An inherent part of traveling is dealing with a lot of inconveniences, one of which is being on an overbooked flight. Sometimes these circumstances can become quite dramatic and hostile, as seen in the most recent overbooked flight news scandals, such as the SoCal family that was booted off a Delta flight, or the doctor who was literally dragged off an overbooked United flight. Although this practice by airlines is totally ludicrous, it is completely legal. And while these national scandals may have incited outrage with the airline industry and have temporarily marred certain airlines’ customer service reputation, this practice is not going anywhere anytime soon. In fact, the trend is increasing and will continue to rise for years to come. Why? Despite the bad press, it is simply more profitable for the airline industry to gamble on a certain percentage of customers not showing up, rather than leaving the possibility of having a few empty seats on a flight. They maximize their profits at the expense of the customer’s experience. Here are some tips on how to be prepared for such an incident so you too can maximize your profitability of the situation at the expense of the airline by taking full advantage of the benefits rather than acting emotionally.
- Choose the Right Airline
It is better to pay a little more to fly on a better airline than to be inconvenienced later. Take the Spirit airline experience for example. While those cheap tickets may seem enticing at first, it is riddled with a plethora of hidden fees: every suitcase you bring, your seat, your breathing air, and of course the risk of being a part of an overbooked flight. Delta and United are the two most notorious overbooking offenders, offering compensation for 10-15 out of 10,000 passengers; whereas JetBlue and Virgin are the least with 0.9-1.9 per 10,000 passengers. Moral of the story, you get what you pay for.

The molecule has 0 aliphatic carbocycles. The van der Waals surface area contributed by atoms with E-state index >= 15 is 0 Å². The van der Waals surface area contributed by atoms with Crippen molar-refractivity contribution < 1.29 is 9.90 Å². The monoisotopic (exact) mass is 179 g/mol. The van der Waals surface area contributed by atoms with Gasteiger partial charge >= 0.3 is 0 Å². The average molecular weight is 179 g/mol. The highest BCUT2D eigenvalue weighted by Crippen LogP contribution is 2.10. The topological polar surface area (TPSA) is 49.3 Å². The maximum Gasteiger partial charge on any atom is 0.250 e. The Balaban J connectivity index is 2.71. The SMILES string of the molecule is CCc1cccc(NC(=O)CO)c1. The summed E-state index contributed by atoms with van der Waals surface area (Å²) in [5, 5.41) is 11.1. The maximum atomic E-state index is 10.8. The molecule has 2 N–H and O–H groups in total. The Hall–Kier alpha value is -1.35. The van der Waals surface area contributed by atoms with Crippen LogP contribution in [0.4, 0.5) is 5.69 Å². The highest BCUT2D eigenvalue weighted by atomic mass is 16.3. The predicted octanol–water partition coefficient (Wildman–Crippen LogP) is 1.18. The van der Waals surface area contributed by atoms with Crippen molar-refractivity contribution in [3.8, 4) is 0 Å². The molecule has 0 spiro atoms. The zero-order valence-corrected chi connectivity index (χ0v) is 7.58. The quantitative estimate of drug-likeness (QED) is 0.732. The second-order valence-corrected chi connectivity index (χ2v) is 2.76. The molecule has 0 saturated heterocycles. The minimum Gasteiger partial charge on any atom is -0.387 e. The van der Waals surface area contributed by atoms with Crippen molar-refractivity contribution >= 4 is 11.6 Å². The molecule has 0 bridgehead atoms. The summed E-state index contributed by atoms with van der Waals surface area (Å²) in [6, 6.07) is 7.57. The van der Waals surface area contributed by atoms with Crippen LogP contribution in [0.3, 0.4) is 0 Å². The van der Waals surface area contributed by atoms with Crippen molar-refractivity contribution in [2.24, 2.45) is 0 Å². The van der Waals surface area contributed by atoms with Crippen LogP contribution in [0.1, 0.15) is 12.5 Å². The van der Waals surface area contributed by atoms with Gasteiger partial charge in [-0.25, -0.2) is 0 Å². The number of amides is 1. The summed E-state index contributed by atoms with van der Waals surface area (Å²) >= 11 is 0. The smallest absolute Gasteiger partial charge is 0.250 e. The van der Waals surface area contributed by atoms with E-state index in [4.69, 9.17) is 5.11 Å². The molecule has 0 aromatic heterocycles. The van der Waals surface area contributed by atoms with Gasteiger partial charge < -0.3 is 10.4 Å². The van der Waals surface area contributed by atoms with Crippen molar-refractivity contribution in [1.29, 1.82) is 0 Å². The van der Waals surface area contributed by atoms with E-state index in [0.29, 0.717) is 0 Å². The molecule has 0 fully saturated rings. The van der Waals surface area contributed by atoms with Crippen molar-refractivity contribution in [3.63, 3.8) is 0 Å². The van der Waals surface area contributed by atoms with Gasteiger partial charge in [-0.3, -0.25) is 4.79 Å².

- Don’t Volunteer to Give up Your Seat
Airlines will try to entice you with vouchers and incentives. Do not fall for it. You are not doing anyone any favors, except for the airline. By accepting their “gift,” the airline is is only obligated to compensate you a potential value of $200-$400, but it’s not cash, it’s in vouchers that require you to spend more money with that airline in a limited amount of time. If you are involuntarily bumped, however, federal regulations require that the passenger get compensated up to $1,300 of actual cash. Of course, this reimbursement depends on how much of a delay was involved and many other factors. It is in your best interest to use a service to file a claim for an overbooked flight in order to maximize your benefits.
- Cheap Seats Are Most Likely to be Targeted
Finding the cheapest flight is not always the best strategy to get the most value out of your trip. If nobody volunteers to leave the flight, there are a few factors that airlines consider in deciding who gets booted first. They make their choice based on frequent flyer status, time of check in, and the amount paid for tickets. Someone who is not a member of the airline’s loyalty club, who bought a cheap ticket and checked in late is a perfect candidate to get bumped off. Also, when you buy flying options like flex tickets, you are also a prime target to get kicked off an overbooked flight.
If your travel plans are going to be ruined, by all means follow the aforementioned tip and haggle your heart away.